why we need an overmars engine

this is a transcript of an illuminating conversation i had with edward stephens that points to the need for cross-platform game making tools, and why i think virtual machines may be the solution.

auntie: i’m trying to move away from game maker but i havn’t found a reasonable alternative yet. multimedia fusion looks promising but is dumb expensive

Edward: how large of an issue is format, do you think?
that’s a vague way to ask that question
ok
what i like about the console model is that there are standard formats for consumption
but on the pc
whether it’s flash
or freeware
or some disc- or download-based release
i feel unequipped (often, with good reason) to play
the tools for making games, you have argued, are becoming more accessible to the masses
but with the rise of so many formats, i think it’s making audience access lag behind
i think that’s what my original question was about

auntie: i think more game making tools need to go the inform / tads route: games are written for a virtual machine that can be emulated on practically any platform
this is an interesting upside to, say, nes rom hacks too
and i heard an interesting proposal for a cross-platform game recently: code the game for dos and have players run it in dosbox

Edward: you’ve lost me
i can play a game critically
but i’m very ignorant to the technical side of things
i don’t know much about computers

auntie: okay, so say i write a text game in inform

Edward: oh do!
you should!

auntie: i have! but this is hypothetical!

Edward: ok
so
i’m with you so far

auntie: i distribute that as SUPERGAME.z5, which is an inform game file
with me?

Edward: yes
great title
sounds imminent

auntie: thank you

Edward: eminent
imminent
the e one’s the one i want there

auntie: so one player downloads it to her windows computer. she uses a program called gargoyle to play it
gargoyle is an inform interpreter
another player downloads the same game file to her mac

Edward: (let’s make that me)

auntie: she uses a program called spatterlight to play it. spatterlight is an inform interpreter for the mac

Edward: great
i am one hundred percent
with you

auntie: inform games are written for a virtual computer called the z-machine. the z-machine isn’t real, but both windows pcs and macs (and a billion other platforms) can emulate it
so what you have is one game that every computer knows how to interpret

Edward: so you would distribute the game with the help of an UNREAL ENGINE
ho ho ho

auntie: RIMSHOT
imagine that instead of making games for directx, game maker made games for THE OVERMARS ENGINE

Edward: pretty sweet

auntie: now someone on windows could write an OVERMARS ENGINE INTERPRETER for windows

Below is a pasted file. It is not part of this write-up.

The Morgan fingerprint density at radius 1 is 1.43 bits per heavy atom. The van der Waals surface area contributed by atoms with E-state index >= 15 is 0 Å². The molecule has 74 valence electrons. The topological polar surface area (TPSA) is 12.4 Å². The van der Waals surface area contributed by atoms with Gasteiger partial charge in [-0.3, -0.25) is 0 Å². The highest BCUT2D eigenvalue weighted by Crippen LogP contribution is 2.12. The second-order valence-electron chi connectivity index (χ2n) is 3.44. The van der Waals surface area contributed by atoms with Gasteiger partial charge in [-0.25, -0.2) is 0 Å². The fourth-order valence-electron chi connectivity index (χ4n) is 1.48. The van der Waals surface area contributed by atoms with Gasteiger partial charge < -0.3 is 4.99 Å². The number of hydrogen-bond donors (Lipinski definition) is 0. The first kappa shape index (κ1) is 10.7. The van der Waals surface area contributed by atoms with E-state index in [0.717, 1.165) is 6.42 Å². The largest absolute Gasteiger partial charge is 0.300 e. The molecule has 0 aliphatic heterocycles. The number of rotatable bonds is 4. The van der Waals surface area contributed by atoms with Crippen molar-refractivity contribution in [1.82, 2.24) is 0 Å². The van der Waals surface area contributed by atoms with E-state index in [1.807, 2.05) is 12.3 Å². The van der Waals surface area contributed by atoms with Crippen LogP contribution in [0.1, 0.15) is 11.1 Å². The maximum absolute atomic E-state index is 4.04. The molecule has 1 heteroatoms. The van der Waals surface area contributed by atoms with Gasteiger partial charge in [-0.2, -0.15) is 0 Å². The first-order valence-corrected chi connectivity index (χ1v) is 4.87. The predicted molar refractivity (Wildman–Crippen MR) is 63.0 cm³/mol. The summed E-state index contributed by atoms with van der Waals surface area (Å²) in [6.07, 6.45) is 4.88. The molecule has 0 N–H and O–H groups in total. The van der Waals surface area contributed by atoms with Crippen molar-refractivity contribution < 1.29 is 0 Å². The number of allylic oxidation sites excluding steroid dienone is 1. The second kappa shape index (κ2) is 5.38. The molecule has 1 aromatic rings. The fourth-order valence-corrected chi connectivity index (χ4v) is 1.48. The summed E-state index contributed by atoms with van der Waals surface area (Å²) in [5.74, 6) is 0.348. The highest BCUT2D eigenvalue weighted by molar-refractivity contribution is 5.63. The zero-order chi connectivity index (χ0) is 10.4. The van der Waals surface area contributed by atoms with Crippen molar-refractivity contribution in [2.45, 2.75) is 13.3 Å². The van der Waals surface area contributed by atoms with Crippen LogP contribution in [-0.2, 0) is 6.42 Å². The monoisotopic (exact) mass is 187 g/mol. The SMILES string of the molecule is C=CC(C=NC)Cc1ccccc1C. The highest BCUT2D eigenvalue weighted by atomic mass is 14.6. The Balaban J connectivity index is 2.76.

and someone on a mac could write an OVERMARS ENGINE INTERPRETER for macs

Edward: oh swell

auntie: and me, i could make one single game for the OVERMARS ENGINE

Edward: and i could consume it through OVERMARS INTERPRETER via my mac

auntie: and a player would use whichever interpreter suits her machine to play it
yes

Edward: great
then
the problem is
limiting the number of engines
if there’s OVERMARS and UNDERVENUS and BESIDENEPTUNE and SEGASATURN and MOREOFTHESE it would defeat the purpose

auntie: not necessarily. as long as each platform has an interpreter for each format a player on that platform has access to all games made in all of them
which is the issue, after all
text adventures work like this right now. there are a bunch of formats, but most authors stick to either inform or tads
interpreters for which exist on almost every conceivable platform

Edward: that was a great explanation

auntie: you know, if it’s alright with you, i think i might post this conversation on my blog
this is a pretty good point, i think

Edward: that would be fine
i would be delighted to exist there outside of the comments sections

auntie: fantastic
so the interesting irony that comes from all this is that i’m on-and-off working on a hack of super mario bros. and if i complete it, it will be my first mac game

Edward: what’s the gimmick
or is that secret until it’s done

auntie: i think it’s going to be about firebars
but don’t quote me

25 thoughts on “why we need an overmars engine”

  1. Something like Löve (http://love2d.org/) then? It’s a bit more low-level than I’ve heard Game Maker is, but it’s designed to be flexible and portable and easy to get started with. As one who mostly uses Linux on Macintosh hardware, the odds of my ever getting to play anything written in GameMaker are approxmately zero, so I welcome all freely-portable game engines.

  2. I think the Unity engine is the closest thing you are going to get if I read that piece properly. One code base for PC, Mac, iPhone, Wii and web (through a plug-in). It’s certainly not point-and-click like Game Maker, but it covers most bases and costs $199 for an Indie license.

  3. love looks interesting. i’ve never heard of it before.

    the problem with java, and a lot of other options, is that it’s not designed for making games. what i’m interested in is something intended for non-coders, like game maker, but which produces games that can be interpreted by any platform. tools like game maker make it possible for more people to create games; i want to make it possible for more people to play those games.